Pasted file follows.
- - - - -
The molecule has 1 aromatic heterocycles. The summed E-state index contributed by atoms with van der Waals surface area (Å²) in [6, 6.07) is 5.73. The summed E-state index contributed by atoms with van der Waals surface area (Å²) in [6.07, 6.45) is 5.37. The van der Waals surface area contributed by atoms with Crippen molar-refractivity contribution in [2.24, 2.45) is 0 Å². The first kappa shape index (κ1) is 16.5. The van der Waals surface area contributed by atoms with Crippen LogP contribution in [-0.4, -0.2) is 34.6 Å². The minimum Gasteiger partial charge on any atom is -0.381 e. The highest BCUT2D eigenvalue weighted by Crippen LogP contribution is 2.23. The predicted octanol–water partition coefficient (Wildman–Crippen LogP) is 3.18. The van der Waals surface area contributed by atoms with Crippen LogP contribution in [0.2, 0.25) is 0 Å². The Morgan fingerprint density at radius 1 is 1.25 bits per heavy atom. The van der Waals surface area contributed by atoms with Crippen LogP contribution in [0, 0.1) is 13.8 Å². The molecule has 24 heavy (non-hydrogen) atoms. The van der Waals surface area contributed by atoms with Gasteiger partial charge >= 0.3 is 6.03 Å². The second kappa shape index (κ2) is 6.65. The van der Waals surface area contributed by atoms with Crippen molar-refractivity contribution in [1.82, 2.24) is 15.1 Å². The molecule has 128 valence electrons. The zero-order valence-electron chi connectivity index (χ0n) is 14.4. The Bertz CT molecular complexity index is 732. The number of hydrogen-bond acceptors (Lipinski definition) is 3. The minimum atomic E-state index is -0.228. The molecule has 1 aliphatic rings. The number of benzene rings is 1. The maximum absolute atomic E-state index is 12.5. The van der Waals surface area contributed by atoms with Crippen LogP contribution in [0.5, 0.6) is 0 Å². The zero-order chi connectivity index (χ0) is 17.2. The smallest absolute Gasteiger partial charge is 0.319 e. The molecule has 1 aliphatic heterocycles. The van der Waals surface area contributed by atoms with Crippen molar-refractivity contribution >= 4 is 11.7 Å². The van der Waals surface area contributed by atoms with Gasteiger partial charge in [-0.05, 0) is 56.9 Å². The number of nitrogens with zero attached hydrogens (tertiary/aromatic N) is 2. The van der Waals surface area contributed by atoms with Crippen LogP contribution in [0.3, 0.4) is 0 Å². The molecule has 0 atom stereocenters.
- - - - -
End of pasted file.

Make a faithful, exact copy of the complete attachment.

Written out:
The molecule has 1 aromatic heterocycles. The summed E-state index contributed by atoms with van der Waals surface area (Å²) in [6, 6.07) is 5.73. The summed E-state index contributed by atoms with van der Waals surface area (Å²) in [6.07, 6.45) is 5.37. The van der Waals surface area contributed by atoms with Crippen molar-refractivity contribution in [2.24, 2.45) is 0 Å². The first kappa shape index (κ1) is 16.5. The van der Waals surface area contributed by atoms with Crippen LogP contribution in [-0.4, -0.2) is 34.6 Å². The minimum Gasteiger partial charge on any atom is -0.381 e. The highest BCUT2D eigenvalue weighted by Crippen LogP contribution is 2.23. The predicted octanol–water partition coefficient (Wildman–Crippen LogP) is 3.18. The van der Waals surface area contributed by atoms with Crippen LogP contribution in [0.2, 0.25) is 0 Å². The Morgan fingerprint density at radius 1 is 1.25 bits per heavy atom. The van der Waals surface area contributed by atoms with Crippen LogP contribution in [0, 0.1) is 13.8 Å². The molecule has 24 heavy (non-hydrogen) atoms. The van der Waals surface area contributed by atoms with Gasteiger partial charge >= 0.3 is 6.03 Å². The second kappa shape index (κ2) is 6.65. The van der Waals surface area contributed by atoms with Crippen molar-refractivity contribution in [1.82, 2.24) is 15.1 Å². The molecule has 128 valence electrons. The zero-order valence-electron chi connectivity index (χ0n) is 14.4. The Bertz CT molecular complexity index is 732. The number of hydrogen-bond acceptors (Lipinski definition) is 3. The minimum atomic E-state index is -0.228. The molecule has 1 aliphatic rings. The number of benzene rings is 1. The maximum absolute atomic E-state index is 12.5. The van der Waals surface area contributed by atoms with Crippen LogP contribution in [0.5, 0.6) is 0 Å². The zero-order chi connectivity index (χ0) is 17.2. The smallest absolute Gasteiger partial charge is 0.319 e. The molecule has 1 aliphatic heterocycles. The van der Waals surface area contributed by atoms with Crippen molar-refractivity contribution >= 4 is 11.7 Å². The van der Waals surface area contributed by atoms with Gasteiger partial charge in [-0.05, 0) is 56.9 Å². The number of nitrogens with zero attached hydrogens (tertiary/aromatic N) is 2. The van der Waals surface area contributed by atoms with Crippen LogP contribution in [0.3, 0.4) is 0 Å². The molecule has 0 atom stereocenters.